Only 18% of Australians consider themselves to have never been fooled by AI-generated content or fake news, according to a survey by BBC Studios.
The survey explored Australians’ attitudes towards verifying news stories and the role of artificial intelligence (AI) in spreading misinformation.
It found 9% identified an instance of having been tricked by unreal content, while 73% said they could not determine whether they had been fooled by AI-generated content or fake news.
The survey also revealed that only 39% of respondents said they feel well-informed about how to spot fake news, and more than half (53%) said they do not think they could identify a news article created using AI.
The BBC Studios data found that Australians have mixed feelings toward AI’s impact on society with 37% believing that it has a positive impact on society and 43% considering the impact to be negative.
The majority (70%) agreed that AI amplifies the spread of misinformation in news, while almost two-thirds (64%) said they are not likely to trust news sources, which indicates that they use AI to generate stories.
The BBC study found that Australians are being conscious of sharing unverified headlines and news stories on their own social and chat accounts, with 83% of Australians regularly use a secondary source to check news stories and breaking news unfamiliar to them
The survey found 72% of respondents in agreed that mainstream international media organisations are considered the most reliable source of accurate news stories.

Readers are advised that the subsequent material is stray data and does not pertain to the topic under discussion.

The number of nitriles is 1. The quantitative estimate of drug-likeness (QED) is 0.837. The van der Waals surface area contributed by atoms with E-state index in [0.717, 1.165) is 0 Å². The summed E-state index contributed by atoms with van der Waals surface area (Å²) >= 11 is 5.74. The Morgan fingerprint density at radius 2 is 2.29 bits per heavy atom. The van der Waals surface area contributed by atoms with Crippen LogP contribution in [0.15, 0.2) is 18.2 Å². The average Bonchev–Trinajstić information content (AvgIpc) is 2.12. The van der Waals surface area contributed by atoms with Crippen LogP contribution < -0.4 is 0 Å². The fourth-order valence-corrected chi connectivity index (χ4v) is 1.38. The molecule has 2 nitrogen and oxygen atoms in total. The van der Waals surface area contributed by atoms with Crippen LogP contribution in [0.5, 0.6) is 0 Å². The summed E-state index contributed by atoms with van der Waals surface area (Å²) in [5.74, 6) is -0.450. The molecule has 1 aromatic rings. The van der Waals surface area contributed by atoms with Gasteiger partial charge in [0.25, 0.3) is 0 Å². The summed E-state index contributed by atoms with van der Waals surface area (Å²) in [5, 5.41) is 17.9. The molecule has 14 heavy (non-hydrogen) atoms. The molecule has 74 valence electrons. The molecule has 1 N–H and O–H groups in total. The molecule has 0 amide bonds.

Local and national media organisations also rated highly, whilst news aggregators (11%) and search engines (17%) were amongst those rated poorly as sources of accurate news. Less than 3.5% consider social media outlets to be reliable news sources and the least trusted is celebrities, with less than 0.5% considering them a reliable source.
Jamie Chambers, BBC Studios’ VP, Australia & New Zealand Ad Sales said the finding show a high level of concern about the spread of misinformation and role that new technologies play in the importance of verifying news stories.
“This feels even more significant in a year when half of the world’s voting age public could be partaking in elections and the role media & news publishers will play during these moments.
Chambers also noted that the research echoes prominent recent findings such as from the Edelman Trust Barometer that highlight the public’s concerns about rapid innovation, and in particular the impact AI may have on society.
“The role of media during elections, increased risk of AI and heightened need for unbiased, trusted journalism offers a great platform for the BBC to showcase its value to audiences. Against the coming wave of generative AI, the BBC provides audiences with accurate, impartial information to navigate the rise in disinformation and shows audiences exactly what we know and how we know it through BBC Verify,” she said.
“It’s equally important to be transparent about what we aren’t able to verify, so audiences have all the information they need. This transparency is a vital part of our relationship with audiences and is paramount for our commercial partners, who in turn will enjoy the value that a trusted, premium environment delivers for their advertising campaigns,” Chambers added.